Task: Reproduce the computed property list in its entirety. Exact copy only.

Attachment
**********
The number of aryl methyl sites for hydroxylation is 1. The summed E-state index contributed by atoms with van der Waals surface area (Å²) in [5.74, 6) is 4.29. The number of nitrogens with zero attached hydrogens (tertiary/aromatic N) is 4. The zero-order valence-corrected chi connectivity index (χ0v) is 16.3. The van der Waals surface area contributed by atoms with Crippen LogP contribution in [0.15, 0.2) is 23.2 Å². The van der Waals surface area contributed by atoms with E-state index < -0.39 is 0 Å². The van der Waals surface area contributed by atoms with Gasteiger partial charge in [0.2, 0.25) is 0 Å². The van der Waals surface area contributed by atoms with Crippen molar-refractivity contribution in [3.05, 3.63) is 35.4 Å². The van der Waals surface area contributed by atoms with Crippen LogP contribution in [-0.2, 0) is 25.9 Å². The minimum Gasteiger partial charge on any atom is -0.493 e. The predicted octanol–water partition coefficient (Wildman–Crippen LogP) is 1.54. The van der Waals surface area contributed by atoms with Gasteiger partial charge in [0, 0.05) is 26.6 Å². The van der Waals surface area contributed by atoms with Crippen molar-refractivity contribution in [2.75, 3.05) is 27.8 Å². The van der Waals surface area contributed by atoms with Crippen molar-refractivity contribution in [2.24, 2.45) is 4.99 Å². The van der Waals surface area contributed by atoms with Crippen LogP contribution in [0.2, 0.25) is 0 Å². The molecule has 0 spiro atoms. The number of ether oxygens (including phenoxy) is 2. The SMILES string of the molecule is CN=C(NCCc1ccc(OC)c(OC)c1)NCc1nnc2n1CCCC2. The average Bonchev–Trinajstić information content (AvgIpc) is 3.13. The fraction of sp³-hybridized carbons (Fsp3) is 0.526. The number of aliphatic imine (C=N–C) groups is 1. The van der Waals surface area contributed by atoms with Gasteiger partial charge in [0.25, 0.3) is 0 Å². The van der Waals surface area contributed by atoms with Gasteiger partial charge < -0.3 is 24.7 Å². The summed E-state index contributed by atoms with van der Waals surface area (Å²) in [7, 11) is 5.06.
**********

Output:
The number of aryl methyl sites for hydroxylation is 1. The summed E-state index contributed by atoms with van der Waals surface area (Å²) in [5.74, 6) is 4.29. The number of nitrogens with zero attached hydrogens (tertiary/aromatic N) is 4. The zero-order valence-corrected chi connectivity index (χ0v) is 16.3. The van der Waals surface area contributed by atoms with Crippen LogP contribution in [0.15, 0.2) is 23.2 Å². The van der Waals surface area contributed by atoms with E-state index < -0.39 is 0 Å². The van der Waals surface area contributed by atoms with Gasteiger partial charge in [0.2, 0.25) is 0 Å². The van der Waals surface area contributed by atoms with Crippen molar-refractivity contribution in [3.05, 3.63) is 35.4 Å². The van der Waals surface area contributed by atoms with Crippen LogP contribution in [-0.2, 0) is 25.9 Å². The minimum Gasteiger partial charge on any atom is -0.493 e. The predicted octanol–water partition coefficient (Wildman–Crippen LogP) is 1.54. The van der Waals surface area contributed by atoms with Gasteiger partial charge in [0, 0.05) is 26.6 Å². The van der Waals surface area contributed by atoms with Crippen molar-refractivity contribution in [2.75, 3.05) is 27.8 Å². The van der Waals surface area contributed by atoms with Crippen molar-refractivity contribution in [2.24, 2.45) is 4.99 Å². The van der Waals surface area contributed by atoms with Crippen LogP contribution in [0.2, 0.25) is 0 Å². The molecule has 0 spiro atoms. The number of ether oxygens (including phenoxy) is 2. The SMILES string of the molecule is CN=C(NCCc1ccc(OC)c(OC)c1)NCc1nnc2n1CCCC2. The average Bonchev–Trinajstić information content (AvgIpc) is 3.13. The fraction of sp³-hybridized carbons (Fsp3) is 0.526. The number of aliphatic imine (C=N–C) groups is 1. The van der Waals surface area contributed by atoms with Gasteiger partial charge in [0.25, 0.3) is 0 Å². The van der Waals surface area contributed by atoms with Gasteiger partial charge < -0.3 is 24.7 Å². The summed E-state index contributed by atoms with van der Waals surface area (Å²) in [7, 11) is 5.06.